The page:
Cary-Hiroyuki Tagawa, left, and Brandon Baker reprise their roles as Grandpa Johnny Tsunami and Johnny Kapahala in "Johnny Kapahala: Back on Board," a sequel to "Johnny Tsunami." CLICK FOR LARGE
Family fare fun but fake
A Disney sequel set in Hawaii obviously was not filmed here
THE MOVIE BUSINESS is all about illusion. Suspending what you know for the duration of the film is often part of the experience. But it's never a good idea to fake a location in Hawaii -- at least not to people who know the difference.
'JOHNNY KAPAHALA: BACK ON BOARD'
Premiere: 8 p.m. Friday on the Disney Channel
Repeats: Saturday and Sunday, and again June 14 and 27, July 9 and 24, and Aug. 8. It also will air at 1 and 8 p.m. Sept. 9 for Grandparents Day.
"Johnny Tsunami": Part 1 of the movie series airs at 8 p.m. Thursday on Disney.
Also: Cary-Hiroyuki Tagawa hosts an "Art of Acting" workshop, 9 a.m. to 4 p.m. Saturday and Sunday at the University of Hawaii. Call Pacific New Media, 956-8400.
"Johnny Kapahala: Back on Board" probably will be as big a hit for the Disney Channel as the 1999 "Johnny Tsunami" has been. But the New Zealand scenery -- lovely as it is -- just isn't Hawaii. (You know you are in trouble when the typically reliable Internet Movie Database offers the following summary: "In the movie, Johnny Kapahala, a teen snowboarding champion from Vermont, returns to Oahu, Hawaii, for the wedding of his hero -- his grandfather, local surf legend Johnny Tsunami -- and to catch a few famous Kauai waves.")
The only aspect of the movie that really does feel like Hawaii is Cary-Hiroyuki Tagawa, reprising his role as Grandpa Johnny Tsunami, whose breezy style and authentic pidgin give the movie a sense of place.
I watched an early version with my children, who are Disney Channel experts. They had thoroughly enjoyed "Johnny Tsunami," and they gave "Kapahala" a good report for the mountain-boarding action (which replaces the snowboarding that Kapahala took up when he moved from Hawaii to Vermont), Tagawa's charisma, and Brandon Baker's solid performance as Johnny Kapahala.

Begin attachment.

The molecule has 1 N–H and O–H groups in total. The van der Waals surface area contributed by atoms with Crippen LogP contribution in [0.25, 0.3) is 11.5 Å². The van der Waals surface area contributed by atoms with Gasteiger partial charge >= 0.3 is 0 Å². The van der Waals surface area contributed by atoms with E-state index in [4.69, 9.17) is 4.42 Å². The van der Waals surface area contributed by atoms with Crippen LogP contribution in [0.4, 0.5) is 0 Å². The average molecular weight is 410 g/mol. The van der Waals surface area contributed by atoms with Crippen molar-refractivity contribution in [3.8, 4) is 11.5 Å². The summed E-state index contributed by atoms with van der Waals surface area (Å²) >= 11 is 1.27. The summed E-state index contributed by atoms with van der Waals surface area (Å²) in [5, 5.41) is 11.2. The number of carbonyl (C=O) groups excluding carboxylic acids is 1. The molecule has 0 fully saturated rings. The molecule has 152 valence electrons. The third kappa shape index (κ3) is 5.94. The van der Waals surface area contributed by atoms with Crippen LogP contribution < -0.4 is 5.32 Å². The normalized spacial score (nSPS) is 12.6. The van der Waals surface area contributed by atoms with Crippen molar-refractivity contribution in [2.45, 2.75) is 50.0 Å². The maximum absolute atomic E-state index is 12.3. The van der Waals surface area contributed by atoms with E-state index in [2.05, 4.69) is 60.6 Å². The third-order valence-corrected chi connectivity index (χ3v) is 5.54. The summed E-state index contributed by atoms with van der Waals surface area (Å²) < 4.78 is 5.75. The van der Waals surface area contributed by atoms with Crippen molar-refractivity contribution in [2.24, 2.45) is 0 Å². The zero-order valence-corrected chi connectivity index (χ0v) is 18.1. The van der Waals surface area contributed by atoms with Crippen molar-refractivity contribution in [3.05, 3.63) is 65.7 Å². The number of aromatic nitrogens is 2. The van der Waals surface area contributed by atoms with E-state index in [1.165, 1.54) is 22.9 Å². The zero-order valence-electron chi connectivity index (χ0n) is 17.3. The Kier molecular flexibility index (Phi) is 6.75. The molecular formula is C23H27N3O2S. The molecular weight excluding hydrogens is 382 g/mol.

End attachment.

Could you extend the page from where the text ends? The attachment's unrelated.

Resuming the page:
But they pointed out a few issues along the way. Why, for instance, is it such a surprise that Grandpa is marrying a woman with a 12-year-old son, Chris, who will become Kapahala's uncle? What, no phone conversations or e-mail?
They also grew weary of looking for redeeming qualities in Chris (Jake T. Austin). Finding your place in a blended family is tough, but sympathies wane when the circumstances involve a fabulous house near the beach, a stepfather eager to teach you to surf, a Playstation in your room and discipline only when you get dropped off at home by a police officer -- and you still can't manage one polite word.
Furthermore, why is Kapahala, who misses surfing, so easily enticed by a few less-than-charming mountain boarders who tear up the rugged trails on private property until the cops chase them away? They tell Kapahala that in this sport "you don't float, you bleed." (OK, the attractive female mountain boarder might be enough for a teenage boy.)
Obviously, it's a device to introduce a fresh sports angle, which is riveting enough to make us forget that young Johnny really should be in the saltwater more than he is. It also helps bond young Johnny and Chris in a believable way.
In true Disney fashion, all ends well. Rude people are punished or become nice, and every detail falls into place perfectly. My children agreed that the feel-good movie provides plenty of clean fun for the entire family -- and in that sense, there isn't a false note.